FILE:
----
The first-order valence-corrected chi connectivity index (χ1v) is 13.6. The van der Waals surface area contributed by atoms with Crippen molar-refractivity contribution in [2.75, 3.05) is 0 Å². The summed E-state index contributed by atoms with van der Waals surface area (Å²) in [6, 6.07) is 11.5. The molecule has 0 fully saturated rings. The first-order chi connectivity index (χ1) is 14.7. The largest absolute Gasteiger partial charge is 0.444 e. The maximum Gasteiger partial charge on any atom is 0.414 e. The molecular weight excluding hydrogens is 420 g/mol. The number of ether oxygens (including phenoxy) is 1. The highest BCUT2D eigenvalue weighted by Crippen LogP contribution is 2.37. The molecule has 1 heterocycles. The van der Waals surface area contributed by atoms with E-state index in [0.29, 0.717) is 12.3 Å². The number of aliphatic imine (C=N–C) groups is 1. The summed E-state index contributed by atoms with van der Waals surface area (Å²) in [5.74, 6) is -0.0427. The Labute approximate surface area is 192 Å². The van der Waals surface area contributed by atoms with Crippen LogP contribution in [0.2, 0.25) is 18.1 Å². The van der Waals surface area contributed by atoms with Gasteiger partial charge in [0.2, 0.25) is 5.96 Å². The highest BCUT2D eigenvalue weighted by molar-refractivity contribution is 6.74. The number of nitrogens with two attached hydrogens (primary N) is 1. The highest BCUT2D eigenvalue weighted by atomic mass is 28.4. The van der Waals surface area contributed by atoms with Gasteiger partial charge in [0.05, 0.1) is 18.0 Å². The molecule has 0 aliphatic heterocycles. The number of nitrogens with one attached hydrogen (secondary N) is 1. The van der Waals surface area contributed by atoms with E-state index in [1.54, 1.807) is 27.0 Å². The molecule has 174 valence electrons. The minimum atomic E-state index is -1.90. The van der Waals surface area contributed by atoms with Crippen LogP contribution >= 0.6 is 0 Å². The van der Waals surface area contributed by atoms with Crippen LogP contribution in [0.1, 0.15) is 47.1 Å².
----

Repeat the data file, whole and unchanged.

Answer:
The first-order valence-corrected chi connectivity index (χ1v) is 13.6. The van der Waals surface area contributed by atoms with Crippen molar-refractivity contribution in [2.75, 3.05) is 0 Å². The summed E-state index contributed by atoms with van der Waals surface area (Å²) in [6, 6.07) is 11.5. The molecule has 0 fully saturated rings. The first-order chi connectivity index (χ1) is 14.7. The largest absolute Gasteiger partial charge is 0.444 e. The maximum Gasteiger partial charge on any atom is 0.414 e. The molecular weight excluding hydrogens is 420 g/mol. The number of ether oxygens (including phenoxy) is 1. The highest BCUT2D eigenvalue weighted by Crippen LogP contribution is 2.37. The molecule has 1 heterocycles. The van der Waals surface area contributed by atoms with E-state index in [0.29, 0.717) is 12.3 Å². The number of aliphatic imine (C=N–C) groups is 1. The summed E-state index contributed by atoms with van der Waals surface area (Å²) in [5.74, 6) is -0.0427. The Labute approximate surface area is 192 Å². The van der Waals surface area contributed by atoms with Crippen LogP contribution in [0.2, 0.25) is 18.1 Å². The van der Waals surface area contributed by atoms with Gasteiger partial charge in [0.2, 0.25) is 5.96 Å². The highest BCUT2D eigenvalue weighted by molar-refractivity contribution is 6.74. The number of nitrogens with two attached hydrogens (primary N) is 1. The highest BCUT2D eigenvalue weighted by atomic mass is 28.4. The van der Waals surface area contributed by atoms with Gasteiger partial charge in [0.05, 0.1) is 18.0 Å². The molecule has 0 aliphatic heterocycles. The number of nitrogens with one attached hydrogen (secondary N) is 1. The van der Waals surface area contributed by atoms with E-state index in [1.54, 1.807) is 27.0 Å². The molecule has 174 valence electrons. The minimum atomic E-state index is -1.90. The van der Waals surface area contributed by atoms with Crippen LogP contribution >= 0.6 is 0 Å². The van der Waals surface area contributed by atoms with Crippen LogP contribution in [0.1, 0.15) is 47.1 Å².